Called the Mono apartments and commissioned by construction company Glommen & Lindberg, the building was designed by local architects Koncept Stockholm, with Stockholm-based Note Design Studio creating the interiors.
The building has a restaurant that opens to the street on the ground floor, with 59 two- and three-bedroom apartments above it, which measure from 23 to 74 square metres. A penthouse and communal rooftop terrace are on the upper floors.
Note Design Studio set out to create living spaces with a "hotel ambiance" and plenty of room for entertaining guests.
The designers said they wanted all aspects of the building to work together to create a cohesive aesthetic, from the faceted wood and concrete facade, to the interior detailing.
"We wanted the interior in this project to have as much love and quality as the exterior," Daniel Heckscher, interior architect at Note Design Studio, told Dezeen.
"In Sweden that is not the usually case. A lot of energy is put into exterior, while many interiors are super standard, cheap and with no identity."
"One of the challenges has been to make the interior solution as sustainable and captivating as the innovative facade, and to collaborate with others on an integrated building with a distinct character," continued Heckscher.
Despite the apartments' small footprints, the studio wanted to create enough space for residents to invite "many friends" over for long dinners. They did this by creating one bright open-plan living, kitchen and dining space, which is wrapped by tall windows on two sides.
A neutral colour palette made up of subtle light pink, green and grey paint, oak plank flooring and stainless steel helps to create a calming atmosphere throughout the apartments.
"We've put time and effort in everything from the walnut skirting under the windows to the special laquered heaters," said Heckscher.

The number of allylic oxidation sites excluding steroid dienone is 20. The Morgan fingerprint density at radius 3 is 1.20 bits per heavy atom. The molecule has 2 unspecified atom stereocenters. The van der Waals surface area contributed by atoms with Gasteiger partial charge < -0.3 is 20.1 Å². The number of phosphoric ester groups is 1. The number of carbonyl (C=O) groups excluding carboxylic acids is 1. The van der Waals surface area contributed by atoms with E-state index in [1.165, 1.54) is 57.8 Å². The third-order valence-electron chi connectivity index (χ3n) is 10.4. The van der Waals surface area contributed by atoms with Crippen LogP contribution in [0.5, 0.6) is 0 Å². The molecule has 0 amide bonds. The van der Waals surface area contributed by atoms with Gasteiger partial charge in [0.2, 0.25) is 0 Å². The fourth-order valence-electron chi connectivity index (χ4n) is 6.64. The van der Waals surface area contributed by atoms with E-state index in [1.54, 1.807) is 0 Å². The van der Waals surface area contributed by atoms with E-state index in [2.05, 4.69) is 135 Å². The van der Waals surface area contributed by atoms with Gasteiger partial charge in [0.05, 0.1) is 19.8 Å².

"Basically, there's no white in the whole building and almost everything put in is treated in a non-standard way, to create a beautiful pallette and a solid concept," he added.
Details range from leather clad railings, and brass details in the lighting from Örsjö and door knobs.
Located off the living room, the bedroom has two sliding door entrances that provide access on either side of the bed.
Spanning the full length of the room, the bed is framed by built-in lacquered ash veneer cabinetry with circular cut-out handles designed by Note and built by Swedish homeware brand Asplund.
In the bathroom, the upper half of the space is lined with Barber Osgerby's herringbone mews tiles for Mutina in a pale pink while the bottom half is clad using the same tiles in dark grey.
"This is a tile that is not only 5-10 times more expensive than a standard tile for this type of project, but also takes 2-3 times longer to install," Heckscher told Dezeen.
"This is the way we have worked with quality in the project – to not shy away from the complicated and out-of-the-ordinary."
Note Design Studio worked with Asplund to create the bathroom vanity and wall-mounted cabinet, which feature the same cut-out handle design that is used in the bedroom cabinetry.
All of the apartment's inner doors were made-to order in ash while all sliding doors are full-height to the ceiling.
"Our aim is to create rooms that signal a certain emotion as you enter," explained Heckscher. "We have to deliver the absolute best and we want to create something that has never been seen in Sweden before when it comes to this kind of project."
While the functionality of the spaces is described as typically Scandinavian the apartments' playful design solutions – such as the cut-out door handles and colourful details – are described as being "continental" in spirit.
"A goal we set in the beginning was that this would not be a typical house set in Sweden," explained Heckscher. "You should be able to pick the building and drop it off anywhere in Europe and it would stand by itself, with it's own unique concept, colours and materials."
Also designed for small-space living, Note Design Studio's recent bathroom collection for Korean brand Lagom Bath is intended for homes in Asian cities.
Photography is by Henrik Nero.